The first quarter of 2014 offered up all the excitement and chills of a thriller. First, stock markets careened like runaway mining cars during January. Next, in her first press conference as new Federal Reserve Chairwoman, Janet Yellen implied the Fed might tighten monetary policy sooner than anyone expected which unsettled markets. Finally, Russia annexed Ukraine’s CrimeanPeninsula, incurring sanctions from other countries, and tipping its economy further toward recession. As in many thrillers, after some devastation (Russia’s stock market lost billions as capital fled the country), the quarter ended on a more encouraging note with many of the world’s stock markets in positive territory.
Last year was a very, very good year for stock markets in general, thanks to a brightening economic outlook in many parts of the world and the stimulative monetary policies implemented by many countries’ central banks. By December 31, the FTSE All-Share Index had gained about 16 percent for the year, American Standard & Poors 500 Index had gained an impressive 29 percent, Japan’s Nikkei was up more than 56 percent, and shares in Emerging Markets rose by about 1 percent.
January 2014 was breathtaking too, but for an entirely different reason. Concerns about global economic growth, company earnings, and the resilience of emerging countries caused stock markets around the world to give back some of the previous year’s gains. The FTSE All-Share lost about 3.1 percent, America’s S&P 500 lost about 3.6 percent, the MSCI Emerging Markets Index lost 4.5 percent.
Fortified by a largely positive budget statement from the Chancellor, U.K. stock markets recovered from mid-March. Regardless, it looked like some major indices were going to finish March in negative territory until the Fed Chairwoman stepped up to a microphone on March 31, and told a community development conference in Chicago:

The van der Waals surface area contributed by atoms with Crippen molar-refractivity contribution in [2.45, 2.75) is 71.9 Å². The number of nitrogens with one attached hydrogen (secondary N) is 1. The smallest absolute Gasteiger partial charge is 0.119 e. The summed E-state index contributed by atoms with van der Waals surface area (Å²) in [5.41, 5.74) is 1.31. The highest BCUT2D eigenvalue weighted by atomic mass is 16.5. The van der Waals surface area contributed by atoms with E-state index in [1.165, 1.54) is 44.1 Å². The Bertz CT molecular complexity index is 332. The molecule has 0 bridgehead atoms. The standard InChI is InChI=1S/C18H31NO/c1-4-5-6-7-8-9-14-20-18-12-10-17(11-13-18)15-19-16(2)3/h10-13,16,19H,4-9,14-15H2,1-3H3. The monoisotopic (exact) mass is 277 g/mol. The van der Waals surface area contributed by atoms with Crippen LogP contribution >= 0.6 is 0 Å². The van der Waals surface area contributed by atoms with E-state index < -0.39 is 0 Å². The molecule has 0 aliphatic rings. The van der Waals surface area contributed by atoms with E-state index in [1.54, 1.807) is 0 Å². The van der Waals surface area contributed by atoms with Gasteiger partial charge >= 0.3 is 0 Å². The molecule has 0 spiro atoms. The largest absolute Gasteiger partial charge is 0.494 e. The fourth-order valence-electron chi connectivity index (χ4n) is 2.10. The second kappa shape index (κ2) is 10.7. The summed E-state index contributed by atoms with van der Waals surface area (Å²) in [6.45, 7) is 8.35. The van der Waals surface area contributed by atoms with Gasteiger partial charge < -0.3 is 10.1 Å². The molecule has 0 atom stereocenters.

“I think this extraordinary commitment is still needed and will be for some time, and I believe that view is widely shared by my fellow policymakers at the Fed. In this context, recent steps by the Fed to reduce the rate of new securities purchases are not a lessening of this commitment, only a judgment that recent progress in the labour market means our aid for the recovery need not grow as quickly. Earlier this month, the Fed reiterated its overall commitment to maintain extraordinary support for the recovery for some time to come.”
U.S. investors celebrated the idea the Fed would not begin to tighten monetary policy sooner than expected which pushed stocks higher. The S&P 500 finished the quarter with modest gains.
Outside the United States, markets delivered mixed performance during the first quarter. Portugal, Italy, Ireland, Greece, and Spain – labelled the PIIGS of Europe because of their economic woes following the financial crisis – delivered strong performance for the quarter.
The Shanghai Composite fell during the first quarter as investors worried China would not hit its growth targets for 2014. The State Council tried to assuage worries about the slowing pace of economic growth by pledging to move forward with approved infrastructure projects.
India was a top performer among emerging markets during the quarter. Stocks rallied as inflation eased, the rupee stabilised, and the country’s current account deficit was brought under better control. Markets also were boosted when foreign investment increased in anticipation of a pro-business government being elected.
As the new quarter began, the European Central Bank flirted with the idea of quantitative easing. Its overtures pleased investors who began to invest in some of Europe’s most indebted nations – countries that had been shunned during the debt crisis. The rally caused yields on Spain’s five-year notes to fall below those of five-year U.S. Treasuries for the first time since 2007, and rates on Italy’s five and ten-year notes fell to the lowest levels they have reached since Bloomberg began tracking the data in 1993.